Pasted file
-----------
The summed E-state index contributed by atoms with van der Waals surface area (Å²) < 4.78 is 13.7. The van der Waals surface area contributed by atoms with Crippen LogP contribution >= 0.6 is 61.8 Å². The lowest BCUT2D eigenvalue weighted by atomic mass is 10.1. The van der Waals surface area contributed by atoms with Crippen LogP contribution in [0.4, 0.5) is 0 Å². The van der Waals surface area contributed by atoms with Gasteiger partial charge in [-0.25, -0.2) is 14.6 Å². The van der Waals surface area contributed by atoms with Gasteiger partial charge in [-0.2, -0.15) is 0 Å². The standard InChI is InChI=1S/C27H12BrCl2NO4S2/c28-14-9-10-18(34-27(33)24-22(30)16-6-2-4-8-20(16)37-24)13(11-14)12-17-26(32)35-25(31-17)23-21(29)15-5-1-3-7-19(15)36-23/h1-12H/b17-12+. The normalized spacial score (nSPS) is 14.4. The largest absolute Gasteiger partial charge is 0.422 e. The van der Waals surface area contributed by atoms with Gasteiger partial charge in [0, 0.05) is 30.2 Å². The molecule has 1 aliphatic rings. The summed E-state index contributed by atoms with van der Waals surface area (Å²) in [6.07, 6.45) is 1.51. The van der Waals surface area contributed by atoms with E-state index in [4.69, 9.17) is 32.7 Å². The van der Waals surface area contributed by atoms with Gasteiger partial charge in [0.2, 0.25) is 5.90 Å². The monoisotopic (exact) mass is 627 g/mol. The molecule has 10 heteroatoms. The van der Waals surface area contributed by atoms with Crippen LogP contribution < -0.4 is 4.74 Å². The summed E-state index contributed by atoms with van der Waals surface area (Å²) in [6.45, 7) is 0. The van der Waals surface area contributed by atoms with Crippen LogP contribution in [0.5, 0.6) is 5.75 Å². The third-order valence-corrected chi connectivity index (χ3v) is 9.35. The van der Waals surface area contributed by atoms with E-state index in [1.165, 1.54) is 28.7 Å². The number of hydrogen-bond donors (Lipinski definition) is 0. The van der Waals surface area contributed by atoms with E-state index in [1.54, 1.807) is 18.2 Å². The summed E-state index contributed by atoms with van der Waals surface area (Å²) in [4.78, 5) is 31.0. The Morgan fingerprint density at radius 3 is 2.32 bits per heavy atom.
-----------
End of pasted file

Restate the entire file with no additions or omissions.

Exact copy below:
The summed E-state index contributed by atoms with van der Waals surface area (Å²) < 4.78 is 13.7. The van der Waals surface area contributed by atoms with Crippen LogP contribution >= 0.6 is 61.8 Å². The lowest BCUT2D eigenvalue weighted by atomic mass is 10.1. The van der Waals surface area contributed by atoms with Crippen LogP contribution in [0.4, 0.5) is 0 Å². The van der Waals surface area contributed by atoms with Gasteiger partial charge in [-0.25, -0.2) is 14.6 Å². The van der Waals surface area contributed by atoms with Gasteiger partial charge in [-0.2, -0.15) is 0 Å². The standard InChI is InChI=1S/C27H12BrCl2NO4S2/c28-14-9-10-18(34-27(33)24-22(30)16-6-2-4-8-20(16)37-24)13(11-14)12-17-26(32)35-25(31-17)23-21(29)15-5-1-3-7-19(15)36-23/h1-12H/b17-12+. The normalized spacial score (nSPS) is 14.4. The largest absolute Gasteiger partial charge is 0.422 e. The van der Waals surface area contributed by atoms with Gasteiger partial charge in [0, 0.05) is 30.2 Å². The molecule has 1 aliphatic rings. The summed E-state index contributed by atoms with van der Waals surface area (Å²) in [6.07, 6.45) is 1.51. The van der Waals surface area contributed by atoms with E-state index in [4.69, 9.17) is 32.7 Å². The van der Waals surface area contributed by atoms with Gasteiger partial charge in [0.2, 0.25) is 5.90 Å². The monoisotopic (exact) mass is 627 g/mol. The molecule has 10 heteroatoms. The van der Waals surface area contributed by atoms with Crippen LogP contribution < -0.4 is 4.74 Å². The summed E-state index contributed by atoms with van der Waals surface area (Å²) in [6.45, 7) is 0. The van der Waals surface area contributed by atoms with Crippen LogP contribution in [0.5, 0.6) is 5.75 Å². The third-order valence-corrected chi connectivity index (χ3v) is 9.35. The van der Waals surface area contributed by atoms with E-state index in [1.165, 1.54) is 28.7 Å². The number of hydrogen-bond donors (Lipinski definition) is 0. The van der Waals surface area contributed by atoms with E-state index in [1.54, 1.807) is 18.2 Å². The summed E-state index contributed by atoms with van der Waals surface area (Å²) in [4.78, 5) is 31.0. The Morgan fingerprint density at radius 3 is 2.32 bits per heavy atom.